An anglo atop the Caisse

Sabia, ex-BCE chief, is surprise choice A provocation, Bernard Landry says

CDPQ - Où va Michael Sabia?

By PAUL DELEAN - The job's a hot seat, and one dagger's already out, but Michael Sabia didn't look at all uncomfortable in his first public appearance yesterday as the new president and chief executive of the Caisse de dépot et placement du Québec.
Deftly fielding questions from reporters about his experience and suitability, most of them answered in serviceable French, Sabia said it was "an honour" to be chosen to head one of Quebec and Canada's premier institutions. He said his goal is to stabilize and fortify the Caisse, with as first order of business a reassessment of its risk-management, investment and communication strategies.
Invited to dissect the pension-fund manager's disastrous $39.8-billion loss in 2008, Sabia said he preferred to look ahead.
"The past isn't particularly interesting to me," said Sabia, 55, whose curriculum vitae includes senior jobs in the federal government and at Canadian corporate titans BCE Inc. and Canadian National Railway.
"What interests me is the future and the steps we'll take to strengthen the Caisse," Sabia said.
The surprise selection of Sabia, whose name only surfaced this week as a prime candidate for the job vacated in January by Richard Guay, drew predictable flak from some quarters.
Former Parti Québécois leader and premier Bernard Landry said the choice was "more than an error." "It's a fault. It is almost a provocation," he told the RDI network.
"It has nothing to do with where he was born," Landry added. "It is his national culture, which is Canadian." Landry said Sabia presided at BCE when the Montreal-based communications company was sold - tentatively - to a group headed by the Ontario Teachers' Pension Plan. (The blockbuster $52-billion takeover was scuttled in December.) "That's their culture," Landry said But Premier Jean Charest defended the choice of Sabia.
"He lives in Quebec, he knows Quebec very well," Charest said.
Born in Ontario, Sabia moved here in 1993.
"How long do you have to live here to be a Quebecer?" wondered the Caisse's new chairman of the board, Robert Tessier, when asked at the press conference about Sabia's background. "He has a passion for Quebec and Montreal, he learned French, can speak and work in that language. We should be happy our society has the maturity to attract and keep people (like him) here." Sabia, who stepped down as head of BCE last summer after six years at the helm, said he had other offers but wanted to stay in Quebec.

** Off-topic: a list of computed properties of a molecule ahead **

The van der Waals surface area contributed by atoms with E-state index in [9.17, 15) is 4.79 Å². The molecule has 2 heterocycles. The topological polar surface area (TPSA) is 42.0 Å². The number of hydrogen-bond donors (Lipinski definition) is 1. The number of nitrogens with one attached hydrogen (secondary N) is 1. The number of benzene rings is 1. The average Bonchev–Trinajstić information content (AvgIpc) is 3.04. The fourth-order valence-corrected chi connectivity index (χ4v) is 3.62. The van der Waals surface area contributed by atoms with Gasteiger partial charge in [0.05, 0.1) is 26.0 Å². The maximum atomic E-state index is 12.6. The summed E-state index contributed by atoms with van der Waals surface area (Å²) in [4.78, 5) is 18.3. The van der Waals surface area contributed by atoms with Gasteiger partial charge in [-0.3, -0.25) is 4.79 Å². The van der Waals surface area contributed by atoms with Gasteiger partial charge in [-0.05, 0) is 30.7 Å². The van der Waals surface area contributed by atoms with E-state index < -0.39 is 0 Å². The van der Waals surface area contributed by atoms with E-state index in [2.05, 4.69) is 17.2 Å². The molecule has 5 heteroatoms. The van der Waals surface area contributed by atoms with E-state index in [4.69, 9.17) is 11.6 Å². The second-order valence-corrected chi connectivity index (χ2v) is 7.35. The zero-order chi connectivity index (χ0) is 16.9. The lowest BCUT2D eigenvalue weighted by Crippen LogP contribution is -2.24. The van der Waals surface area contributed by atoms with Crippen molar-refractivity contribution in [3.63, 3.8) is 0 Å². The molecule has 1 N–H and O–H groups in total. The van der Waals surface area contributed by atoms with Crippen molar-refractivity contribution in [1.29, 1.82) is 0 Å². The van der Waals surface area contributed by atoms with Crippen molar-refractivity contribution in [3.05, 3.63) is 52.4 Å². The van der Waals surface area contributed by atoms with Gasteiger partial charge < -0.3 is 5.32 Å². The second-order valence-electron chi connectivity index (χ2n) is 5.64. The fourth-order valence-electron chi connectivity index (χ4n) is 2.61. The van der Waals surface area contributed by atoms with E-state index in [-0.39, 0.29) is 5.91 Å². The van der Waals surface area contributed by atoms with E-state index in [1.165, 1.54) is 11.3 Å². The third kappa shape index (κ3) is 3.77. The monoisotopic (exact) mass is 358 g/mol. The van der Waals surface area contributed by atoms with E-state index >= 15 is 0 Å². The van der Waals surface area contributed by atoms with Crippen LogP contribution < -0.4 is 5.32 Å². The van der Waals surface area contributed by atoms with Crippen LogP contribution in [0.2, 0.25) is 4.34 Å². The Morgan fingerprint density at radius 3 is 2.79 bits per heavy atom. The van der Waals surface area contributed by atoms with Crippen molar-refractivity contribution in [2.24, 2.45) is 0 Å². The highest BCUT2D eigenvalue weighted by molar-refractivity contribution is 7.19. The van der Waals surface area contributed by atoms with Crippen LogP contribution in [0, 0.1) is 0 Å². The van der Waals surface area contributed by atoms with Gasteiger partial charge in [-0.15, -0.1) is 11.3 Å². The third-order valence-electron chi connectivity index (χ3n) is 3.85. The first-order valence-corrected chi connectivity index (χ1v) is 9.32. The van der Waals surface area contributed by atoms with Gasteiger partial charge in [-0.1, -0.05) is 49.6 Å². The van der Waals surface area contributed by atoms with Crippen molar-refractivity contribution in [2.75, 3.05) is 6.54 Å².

"After being here 16 years, and continuing to choose Quebec, to me that's a demonstration of my loyalty and my interest in working in this environment," he said, adding that his selection "is evidence of the fact the Quebec community is open and confident." Tessier said the headhunting firm mandated to prepare a list of candidates had narrowed the search to four names. Two on the list said they weren't interested. Of the two that were, Sabia was the standout, "a "surprising" and "exceptional" candidate who'd guided major corporations through difficult transitions and will give the Caisse the momentum it needs.
"He has all the qualities of a strong leader," Tessier said. "We have to stop the slide and restore upward movement." The Caisse's selection committee endorsed him unanimously and the Quebec government made it official.
Sabia will earn the same base salary ($505,000) as Henri-Paul Rousseau, who resigned as the Caisse's chief executive last March, but won't be eligible for the controversial departure allowance ($378,750) that Rousseau received.
"Compensation wasn't the key for me," Sabia said. "It was the challenge."

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